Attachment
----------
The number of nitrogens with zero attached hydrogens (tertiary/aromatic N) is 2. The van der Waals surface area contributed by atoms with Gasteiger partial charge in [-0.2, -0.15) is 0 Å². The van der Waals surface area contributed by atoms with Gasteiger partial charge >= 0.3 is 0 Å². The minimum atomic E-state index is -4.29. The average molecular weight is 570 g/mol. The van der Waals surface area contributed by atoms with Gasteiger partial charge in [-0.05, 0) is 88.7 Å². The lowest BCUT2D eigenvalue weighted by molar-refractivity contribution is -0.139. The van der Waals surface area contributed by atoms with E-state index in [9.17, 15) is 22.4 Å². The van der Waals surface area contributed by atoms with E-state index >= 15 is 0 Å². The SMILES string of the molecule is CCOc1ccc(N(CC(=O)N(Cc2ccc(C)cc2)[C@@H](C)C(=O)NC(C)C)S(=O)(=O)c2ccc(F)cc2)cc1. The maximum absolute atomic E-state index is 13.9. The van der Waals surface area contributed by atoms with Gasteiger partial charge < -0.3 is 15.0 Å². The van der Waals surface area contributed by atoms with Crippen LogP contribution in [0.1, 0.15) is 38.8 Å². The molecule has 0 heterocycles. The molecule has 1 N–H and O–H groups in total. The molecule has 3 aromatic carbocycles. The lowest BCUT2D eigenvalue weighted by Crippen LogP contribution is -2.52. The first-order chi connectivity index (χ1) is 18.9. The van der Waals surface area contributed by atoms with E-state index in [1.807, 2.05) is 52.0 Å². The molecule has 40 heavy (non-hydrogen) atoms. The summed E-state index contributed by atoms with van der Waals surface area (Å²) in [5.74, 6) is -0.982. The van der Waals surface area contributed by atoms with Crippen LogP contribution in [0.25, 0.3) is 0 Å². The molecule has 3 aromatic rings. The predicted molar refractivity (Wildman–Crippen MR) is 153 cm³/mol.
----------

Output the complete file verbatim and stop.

The number of nitrogens with zero attached hydrogens (tertiary/aromatic N) is 2. The van der Waals surface area contributed by atoms with Gasteiger partial charge in [-0.2, -0.15) is 0 Å². The van der Waals surface area contributed by atoms with Gasteiger partial charge >= 0.3 is 0 Å². The minimum atomic E-state index is -4.29. The average molecular weight is 570 g/mol. The van der Waals surface area contributed by atoms with Gasteiger partial charge in [-0.05, 0) is 88.7 Å². The lowest BCUT2D eigenvalue weighted by molar-refractivity contribution is -0.139. The van der Waals surface area contributed by atoms with E-state index in [9.17, 15) is 22.4 Å². The van der Waals surface area contributed by atoms with E-state index >= 15 is 0 Å². The SMILES string of the molecule is CCOc1ccc(N(CC(=O)N(Cc2ccc(C)cc2)[C@@H](C)C(=O)NC(C)C)S(=O)(=O)c2ccc(F)cc2)cc1. The maximum absolute atomic E-state index is 13.9. The van der Waals surface area contributed by atoms with Gasteiger partial charge < -0.3 is 15.0 Å². The van der Waals surface area contributed by atoms with Crippen LogP contribution in [0.1, 0.15) is 38.8 Å². The molecule has 0 heterocycles. The molecule has 1 N–H and O–H groups in total. The molecule has 3 aromatic carbocycles. The lowest BCUT2D eigenvalue weighted by Crippen LogP contribution is -2.52. The first-order chi connectivity index (χ1) is 18.9. The van der Waals surface area contributed by atoms with E-state index in [1.807, 2.05) is 52.0 Å². The molecule has 40 heavy (non-hydrogen) atoms. The summed E-state index contributed by atoms with van der Waals surface area (Å²) in [5.74, 6) is -0.982. The van der Waals surface area contributed by atoms with Crippen LogP contribution in [0.25, 0.3) is 0 Å². The molecule has 3 aromatic rings. The predicted molar refractivity (Wildman–Crippen MR) is 153 cm³/mol.